Fresh off a new round of changes to its terms and conditions, along with ending the ability to vote on any changes in the future, Facebook on Wednesday unveiled new privacy controls for users to be implemented “at the end of 2012.”
The most dramatic of the new features is a “Privacy Shortcuts” button that will be persistently displayed on the blue navigation bar at the top of all Facebook webpages for signed-in users (example image from Facebook above).
The button lets users access one of three, plain-speak options: “Who can see my stuff?” “Who can contact me?” and “How do I stop someone from bothering me?”
Facebook notes that the new feature would help users avoid having to navigate through a series of pages to access their settings.
But Facebook is also removing the ability for users to hide their profiles from the built-in Facebook search bar at the top of the website, with Facebook product director Sam Lessin rationalizing that decision in a blog post Wednesday by writing: “The setting was very limited in scope, and didn’t prevent people from finding others in many other ways across the site.”
Other new features included:
More granular App Permissions
Previously, Facebook account holders who wanted to use apps and games on the Facebook website, or apps off Facebook that Facebook sign-in, usually had to agree to one set of permissions that would enable the app to both access their information and post their app activity back to their Facebook.
Now, one permission allows Facebook users to only grant the apps access to their information, or to “Read.” (Facebook example image below):
Another stage allows users to agree to have their app activity — points, wins, etc. — shared back to Facebook, to “Write.” (Facebook example image below):
In its developer blog, Facebook also explains that it is now spelling out exactly what information apps can have access to, from the vague “Basic Info” to the far more telling “public profile, friend list and email address.” (example image below):
New, more explicit privacy reminders
Facebook will now begin showing users exactly where content they are trying to hide or limit access to still appears to others, via a tiny dialog box that below the content they are trying to modify (example image below):
Importantly, this doesn’t mean that the social networking company is allowing users to change where this content appears, just informing users more specifically where it can be accessed.
Although there is an “Undo” function for hiding posts from Timelines, the new feature is primarily informative, not controllable.
Activity Log reorganized, now has its own sidebar menu
When Facebook began switching all users over to its new “Timeline” view back in January 2012, it also created a special section of every user’s Facebook profile called the “Activity Log,” which shows the user a chronological list of everything they’ve ever done on Facebook or involving Facebook, including “Like”-ing things on other websites.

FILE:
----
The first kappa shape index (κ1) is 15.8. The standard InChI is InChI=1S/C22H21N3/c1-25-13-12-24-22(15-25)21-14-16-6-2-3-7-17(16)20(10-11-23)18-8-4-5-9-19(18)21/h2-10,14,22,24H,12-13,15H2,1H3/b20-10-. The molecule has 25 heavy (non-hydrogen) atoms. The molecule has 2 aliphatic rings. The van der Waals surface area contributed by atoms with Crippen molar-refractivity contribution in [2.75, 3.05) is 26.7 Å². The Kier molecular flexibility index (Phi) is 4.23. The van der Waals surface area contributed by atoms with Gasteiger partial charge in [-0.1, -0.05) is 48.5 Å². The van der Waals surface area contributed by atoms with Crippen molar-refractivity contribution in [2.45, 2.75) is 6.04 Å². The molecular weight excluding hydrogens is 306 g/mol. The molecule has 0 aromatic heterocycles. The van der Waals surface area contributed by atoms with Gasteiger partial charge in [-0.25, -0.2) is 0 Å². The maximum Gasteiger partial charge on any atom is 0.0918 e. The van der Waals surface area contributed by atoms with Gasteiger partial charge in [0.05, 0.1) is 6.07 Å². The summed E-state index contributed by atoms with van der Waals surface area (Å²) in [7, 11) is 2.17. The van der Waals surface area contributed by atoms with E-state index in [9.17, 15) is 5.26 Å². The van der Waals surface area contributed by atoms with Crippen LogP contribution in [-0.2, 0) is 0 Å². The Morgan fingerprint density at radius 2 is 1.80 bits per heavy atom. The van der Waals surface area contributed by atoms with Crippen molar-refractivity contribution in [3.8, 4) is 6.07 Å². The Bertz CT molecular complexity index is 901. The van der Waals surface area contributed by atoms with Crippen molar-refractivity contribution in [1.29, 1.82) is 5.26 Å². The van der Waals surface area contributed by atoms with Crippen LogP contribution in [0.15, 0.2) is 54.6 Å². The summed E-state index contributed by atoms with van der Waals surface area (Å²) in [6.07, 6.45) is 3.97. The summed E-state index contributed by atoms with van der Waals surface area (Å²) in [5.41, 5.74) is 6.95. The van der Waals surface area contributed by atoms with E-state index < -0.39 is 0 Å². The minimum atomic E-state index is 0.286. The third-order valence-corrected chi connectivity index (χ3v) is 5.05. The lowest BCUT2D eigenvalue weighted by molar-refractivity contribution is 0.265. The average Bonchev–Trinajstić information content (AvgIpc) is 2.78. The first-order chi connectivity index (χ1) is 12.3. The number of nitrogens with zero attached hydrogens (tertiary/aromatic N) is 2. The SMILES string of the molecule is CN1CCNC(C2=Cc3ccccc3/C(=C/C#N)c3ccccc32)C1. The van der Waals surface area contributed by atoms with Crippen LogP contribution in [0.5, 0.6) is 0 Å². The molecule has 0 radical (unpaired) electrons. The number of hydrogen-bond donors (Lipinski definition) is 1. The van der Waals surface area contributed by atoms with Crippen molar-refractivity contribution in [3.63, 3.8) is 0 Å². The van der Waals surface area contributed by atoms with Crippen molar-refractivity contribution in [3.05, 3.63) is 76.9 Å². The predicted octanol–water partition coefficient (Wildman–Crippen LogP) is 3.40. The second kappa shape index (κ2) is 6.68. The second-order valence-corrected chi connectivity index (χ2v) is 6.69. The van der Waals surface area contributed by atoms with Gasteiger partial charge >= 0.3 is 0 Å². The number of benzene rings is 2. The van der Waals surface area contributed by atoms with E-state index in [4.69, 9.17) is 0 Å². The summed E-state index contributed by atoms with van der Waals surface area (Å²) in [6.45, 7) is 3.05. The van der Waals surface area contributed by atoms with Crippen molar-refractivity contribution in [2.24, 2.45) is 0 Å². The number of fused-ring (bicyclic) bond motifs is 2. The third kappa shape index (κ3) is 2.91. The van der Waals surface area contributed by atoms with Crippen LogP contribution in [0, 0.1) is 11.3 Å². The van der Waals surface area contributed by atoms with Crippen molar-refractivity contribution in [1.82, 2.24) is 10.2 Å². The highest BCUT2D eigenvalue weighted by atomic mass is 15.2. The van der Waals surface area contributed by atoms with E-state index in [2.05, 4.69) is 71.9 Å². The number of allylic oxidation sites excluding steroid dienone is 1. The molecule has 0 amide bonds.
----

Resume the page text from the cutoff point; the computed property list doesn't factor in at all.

Here’s an example image from this reporter’s Facebook profile of where to find the Activity Log:
This feature allows users to quickly modify who can see their Facebook actions or mark them as spam. It’s only accessible by individual users, nobody else can see it.
On Wednesday, Facebook showed-off a redesigned Activity Log that’s easier to navigate, moving a bunch of filters for the types of actions and content a user could see from a button at the top to a sidebar menu at the side.
Here’s where the old Activity Log filters were located:
And here’s a view highlighting where the new Activity Log filters are located:
Facebook also noted that it has now broken up the “Photos” Activity Log filter into two separate filters, “Your Photos” and “Photos of You.” The latter shows not only public photos, but also all those photos users were tagged in and had subsequently hidden from their own Timelines, and are still visible to other users on other parts of Facebook.
The Activity Log also offers users a new option within their “Photos of You” filter requesting other users to untag them from photos, or to have the photos “untagged and taken down,” (example image below). Facebook said it is even giving users the ability to include a note explaining why they want to untag or takedown the photos (example image below):
Search blocking removed
Although Facebook explained in a post on its Safety page that changes were designed to “help you better control and understand sharing on Facebook,” several reports highlighted the fact that among all the additions, Facebook was also removing the ability for users to hide their profiles from Facebook’s built-in search function.
As All Things D’s Mike Issac explained:
Some people may immediately shout “privacy invasion!” here. And perhaps it is Facebook casting aside some veil of user obscurity. But that’s missing the point. Yes, your timeline will be searchable. But Facebook has made it clear it wants to be the definitive online identity site — not LinkedIn, not Google, not Twitter. And for a directory of identities to truly work, everyone must have a listing. Your timeline is your listing.
“Now you won’t have a choice but to be featured in search,” wrote the New York Times’ Nick Bilton, noting that Facebook CEO Mark Zuckerberg had expressed an interest in a Facebook search engine earlier in September. “At least you can easily block someone who finds you.”